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4 Better Alternatives to Using Your Retirement Savings to Pay Off Debt

By Lyle Solomon September 19, 2022 Managing Money

It is never advisable to use your retirement savings for anything other than its intended purpose, unless you have to. It is never a good idea to risk not being able to take care of yourself in retirement to save your credit score and pay off debts. The good news is that you may not have to, as there are alternative ways to get your hands on some cash without touching your retirement funds prematurely.

Why It Is Not a Good Idea to Pull Funds from Your Retirement Savings to Pay Off Debts

Generally speaking, it is not a smart move to use your retirement account to pay off debts, even if we are talking about high-interest credit cards or payday loans. As soon as you withdraw from your retirement account, you stop your growing portfolio and prevent the compounding interest from doing its magic. As a result, you might find yourself with a shortfall after retirement.

Tapping into some retirement accounts too soon can result in a hefty tax bill and, often, a penalty, making things even more difficult if you don’t have the cash flow to pay off the debt. The money in your retirement accounts is meant to be used when you retire, so early withdrawals come with a penalty. A sizable portion of your withdrawal will be directed to the IRS between taxes and penalties.

When withdrawing from retirement funds, you voluntarily give up the money you would have earned through compound interest. Compound interest is your best friend, but only when you allow it to work for you. It is free money for those who wait. It’s money for the future, not for today.

You’re in it for the long haul and investing requires patience and self-control. The long-term costs of stealing from your retirement account are never worth it. You may think you can compensate for the loss by contributing more money to your IRA later, but remember, annual contribution limits exist.

Alternate Ways to Pay Off Debts

Understandably, you want to keep your credit score high or avoid collection calls. Living with debt can be stressful, but there are numerous ways to deal with it.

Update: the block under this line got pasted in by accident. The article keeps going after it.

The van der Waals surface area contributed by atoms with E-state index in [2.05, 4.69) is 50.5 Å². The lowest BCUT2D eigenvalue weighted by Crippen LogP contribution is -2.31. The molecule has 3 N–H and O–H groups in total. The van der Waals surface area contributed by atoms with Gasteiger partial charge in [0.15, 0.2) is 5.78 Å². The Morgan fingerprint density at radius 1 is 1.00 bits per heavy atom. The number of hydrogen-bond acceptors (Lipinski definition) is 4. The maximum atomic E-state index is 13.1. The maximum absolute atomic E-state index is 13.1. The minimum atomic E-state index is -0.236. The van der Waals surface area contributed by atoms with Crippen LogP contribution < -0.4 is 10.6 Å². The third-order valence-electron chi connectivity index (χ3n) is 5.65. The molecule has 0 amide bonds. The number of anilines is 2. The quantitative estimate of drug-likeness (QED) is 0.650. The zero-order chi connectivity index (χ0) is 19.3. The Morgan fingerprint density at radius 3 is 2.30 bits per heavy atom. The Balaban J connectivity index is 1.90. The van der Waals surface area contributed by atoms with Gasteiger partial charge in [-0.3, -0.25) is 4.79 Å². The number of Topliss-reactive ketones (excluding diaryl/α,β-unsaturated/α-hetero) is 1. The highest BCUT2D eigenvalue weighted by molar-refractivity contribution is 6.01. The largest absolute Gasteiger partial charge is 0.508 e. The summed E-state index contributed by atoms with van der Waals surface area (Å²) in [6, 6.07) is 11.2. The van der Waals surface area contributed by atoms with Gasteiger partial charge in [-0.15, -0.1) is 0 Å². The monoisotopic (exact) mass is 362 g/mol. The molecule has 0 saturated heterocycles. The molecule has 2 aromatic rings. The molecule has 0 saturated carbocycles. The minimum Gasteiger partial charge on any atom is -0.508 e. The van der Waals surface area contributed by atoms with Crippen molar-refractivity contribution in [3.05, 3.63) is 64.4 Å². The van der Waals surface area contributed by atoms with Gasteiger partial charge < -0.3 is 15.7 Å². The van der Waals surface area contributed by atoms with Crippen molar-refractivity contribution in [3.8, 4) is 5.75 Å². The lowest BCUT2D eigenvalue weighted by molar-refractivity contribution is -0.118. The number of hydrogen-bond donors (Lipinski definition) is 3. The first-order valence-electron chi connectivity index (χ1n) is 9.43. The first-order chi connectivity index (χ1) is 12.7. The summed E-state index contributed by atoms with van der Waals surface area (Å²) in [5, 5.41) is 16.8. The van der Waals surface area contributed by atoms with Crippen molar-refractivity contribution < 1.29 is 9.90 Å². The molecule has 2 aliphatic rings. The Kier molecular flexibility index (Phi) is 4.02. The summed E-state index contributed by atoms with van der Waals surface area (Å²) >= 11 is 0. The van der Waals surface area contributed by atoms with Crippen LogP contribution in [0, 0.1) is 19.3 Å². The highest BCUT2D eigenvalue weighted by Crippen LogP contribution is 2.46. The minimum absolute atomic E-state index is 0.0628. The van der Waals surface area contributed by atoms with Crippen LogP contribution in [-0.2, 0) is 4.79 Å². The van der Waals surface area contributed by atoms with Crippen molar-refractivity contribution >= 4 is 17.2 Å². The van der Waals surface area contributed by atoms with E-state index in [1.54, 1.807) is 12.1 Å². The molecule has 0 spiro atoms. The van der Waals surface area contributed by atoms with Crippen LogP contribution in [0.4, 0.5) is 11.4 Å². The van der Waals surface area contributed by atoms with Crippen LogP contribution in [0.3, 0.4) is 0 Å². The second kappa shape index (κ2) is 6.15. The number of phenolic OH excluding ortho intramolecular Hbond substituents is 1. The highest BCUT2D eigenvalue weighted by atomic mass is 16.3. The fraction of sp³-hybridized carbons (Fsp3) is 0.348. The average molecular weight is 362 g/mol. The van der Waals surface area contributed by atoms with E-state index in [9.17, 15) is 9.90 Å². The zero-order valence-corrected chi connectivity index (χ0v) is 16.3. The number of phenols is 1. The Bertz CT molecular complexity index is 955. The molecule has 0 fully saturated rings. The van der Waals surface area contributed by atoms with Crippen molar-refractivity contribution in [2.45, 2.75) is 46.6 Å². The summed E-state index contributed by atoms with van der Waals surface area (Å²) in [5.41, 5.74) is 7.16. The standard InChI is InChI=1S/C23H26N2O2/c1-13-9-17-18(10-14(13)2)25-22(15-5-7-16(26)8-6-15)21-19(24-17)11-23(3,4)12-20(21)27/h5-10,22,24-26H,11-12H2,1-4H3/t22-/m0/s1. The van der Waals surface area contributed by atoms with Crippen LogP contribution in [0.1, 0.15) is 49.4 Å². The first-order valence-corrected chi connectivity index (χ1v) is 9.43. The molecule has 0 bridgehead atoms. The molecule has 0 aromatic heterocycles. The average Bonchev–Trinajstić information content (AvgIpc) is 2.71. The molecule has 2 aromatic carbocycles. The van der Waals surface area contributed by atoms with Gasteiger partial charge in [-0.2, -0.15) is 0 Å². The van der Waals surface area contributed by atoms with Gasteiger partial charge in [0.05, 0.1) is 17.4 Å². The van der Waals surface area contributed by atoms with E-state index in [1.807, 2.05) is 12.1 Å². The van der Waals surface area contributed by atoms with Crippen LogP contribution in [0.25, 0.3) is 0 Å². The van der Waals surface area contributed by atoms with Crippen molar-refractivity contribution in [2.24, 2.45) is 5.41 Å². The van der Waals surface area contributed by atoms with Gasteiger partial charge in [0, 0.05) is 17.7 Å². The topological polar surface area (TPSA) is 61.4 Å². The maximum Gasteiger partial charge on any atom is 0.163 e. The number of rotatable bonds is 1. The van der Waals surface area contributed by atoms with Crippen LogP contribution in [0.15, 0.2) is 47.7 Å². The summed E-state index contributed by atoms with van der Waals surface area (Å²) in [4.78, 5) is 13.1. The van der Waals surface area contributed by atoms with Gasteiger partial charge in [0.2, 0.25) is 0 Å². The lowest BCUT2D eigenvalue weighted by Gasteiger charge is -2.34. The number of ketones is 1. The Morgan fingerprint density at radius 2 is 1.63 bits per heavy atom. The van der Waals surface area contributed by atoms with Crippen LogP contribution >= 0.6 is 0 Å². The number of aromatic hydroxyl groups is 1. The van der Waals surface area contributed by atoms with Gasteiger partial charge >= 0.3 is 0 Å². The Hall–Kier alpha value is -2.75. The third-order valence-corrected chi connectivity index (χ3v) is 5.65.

#1: Create a Budget

Having a budget will give you back control over your money. Make a list of all your expenses and see how much you spend on “needs” and “wants.” With the help of the budget, you can cut off a few luxuries, downsize your expenses and put your excess income towards your debt payments.

As soon as you start paying more than just the minimum payments each month, you will begin chipping away at the principal amount of your loans. This way, you will pay off your debts quicker and cheaper as you will also pay less interest over time.

#2: Consolidate Your Debts

Using the debt consolidation method, you can combine multiple debts into a single monthly payment that will be lower than the total debt payments you are currently making. With debt consolidation, you only have to make one payment at a lower interest rate, making it easier to pay your bills. If done right, you can get rid of debt cheaper and faster.

You can consolidate anything from your credit cards, unsecured loans, payday loans, and medical debts. If you decide debt consolidation is the right step, looking around for the best debt consolidation companies near you is crucial. As long as you stick to the plan, there aren’t many cons to consolidating your debts.

#3: Try the Debt Avalanche or Snowball Method

The avalanche method involves paying off the debt with the highest interest rate and working down to the lowest interest rate. This method makes the minimum payment on all debts and puts surplus money towards the highest interest rate debt. Once having paid off the highest-interest debt, you can focus on the next highest one.